The Notch pathway is composed of five ligands (DLL1–4 and JAG1–2) and four receptors (Notch1–4) making up an integral transmembrane protein. Activation of the Notch pathway occurs through binding the related ligands to receptors on the surface of adjacent cells (48,61,103). This pathway contributes to development of embryonic stem cells and guarantees CSCs survival in cancer cells when Notch signaling is enriched by aberrant upregulations of related genes (80). On the other hand, with inhibition of the Notch pathway, self-renewal, clonogenic potential, chemoresistance and radioresistance ability significantly decrease (104).

The PI3K/Akt/PTEN/mTOR network pathway is evolutionarily conserved molecular network that has shown to possess a strategic role for controlling proliferation and differentiation. Recent studies have demonstrated the role of the PI3K/Akt/mTOR signaling pathway in tumor metastasis, propagation, and angiogenesis. Activation of PI3K increases the chemoresistance capacity of cancer cells occurring by overexpression of multidrug resistance protein 1 (MDRP-1) (32). PTEN acts as a negative regulator in PI3K/Akt signaling that can inhibit metastasis and autophagy by inhibiting the Akt/mTOR pathway. Additionally, PTEN signaling effectively contracts the PI3K activity leading to inactivation of self-renewal capacity as well as radio and chemoresistance functions in CSCs (99). Therefore, the PI3K/Akt/PTEN/mTOR network pathway appears to be an ideal target for cancer therapy using nano-based drug formulations (41,99,105).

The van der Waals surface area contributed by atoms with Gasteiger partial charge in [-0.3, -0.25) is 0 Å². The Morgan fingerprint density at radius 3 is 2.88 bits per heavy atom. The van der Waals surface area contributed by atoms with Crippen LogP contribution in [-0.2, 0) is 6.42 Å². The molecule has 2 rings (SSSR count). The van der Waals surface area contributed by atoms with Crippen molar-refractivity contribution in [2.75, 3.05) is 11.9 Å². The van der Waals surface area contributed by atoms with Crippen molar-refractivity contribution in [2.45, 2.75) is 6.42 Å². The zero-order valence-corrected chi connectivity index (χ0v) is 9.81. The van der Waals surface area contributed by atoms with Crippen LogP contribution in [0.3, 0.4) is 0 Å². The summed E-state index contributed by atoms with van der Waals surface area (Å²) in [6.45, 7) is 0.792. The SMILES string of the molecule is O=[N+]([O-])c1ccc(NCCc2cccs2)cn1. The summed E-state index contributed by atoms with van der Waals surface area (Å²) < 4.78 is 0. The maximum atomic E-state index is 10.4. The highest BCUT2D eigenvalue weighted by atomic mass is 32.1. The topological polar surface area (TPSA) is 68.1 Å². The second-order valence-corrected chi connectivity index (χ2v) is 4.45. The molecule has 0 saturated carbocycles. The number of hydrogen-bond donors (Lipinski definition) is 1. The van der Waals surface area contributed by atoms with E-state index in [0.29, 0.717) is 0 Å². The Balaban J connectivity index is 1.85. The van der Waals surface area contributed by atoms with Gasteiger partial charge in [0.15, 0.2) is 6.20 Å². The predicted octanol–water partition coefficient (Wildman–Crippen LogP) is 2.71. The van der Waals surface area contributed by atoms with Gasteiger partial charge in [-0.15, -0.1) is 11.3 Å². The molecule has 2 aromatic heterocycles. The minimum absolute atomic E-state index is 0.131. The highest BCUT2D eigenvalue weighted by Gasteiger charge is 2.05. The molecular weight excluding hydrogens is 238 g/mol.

Another important pathway contributing to development of CSCs properties including self-renewal, proliferation and differentiation properties is NF-κB complex that consists of five proteins with dimmers active feature. This complex is normally inhibited in cells by an inhibitor called IκB protein (61). Activation of NF-κB takes place by binding ligands such as TNF-α, IL-1β and bacterial cell ghost, resulting in ubiquitination/degradation of the IκB inhibitor and then in release of NF-κB, migration to nucleus and activation of gene transcription. Mutation in NF-κB has been shown to cause malignancies in several cancer cells such as gastrointestinal, thoracic, and head and neck malignancies as well as breast cancer and other tumors (106).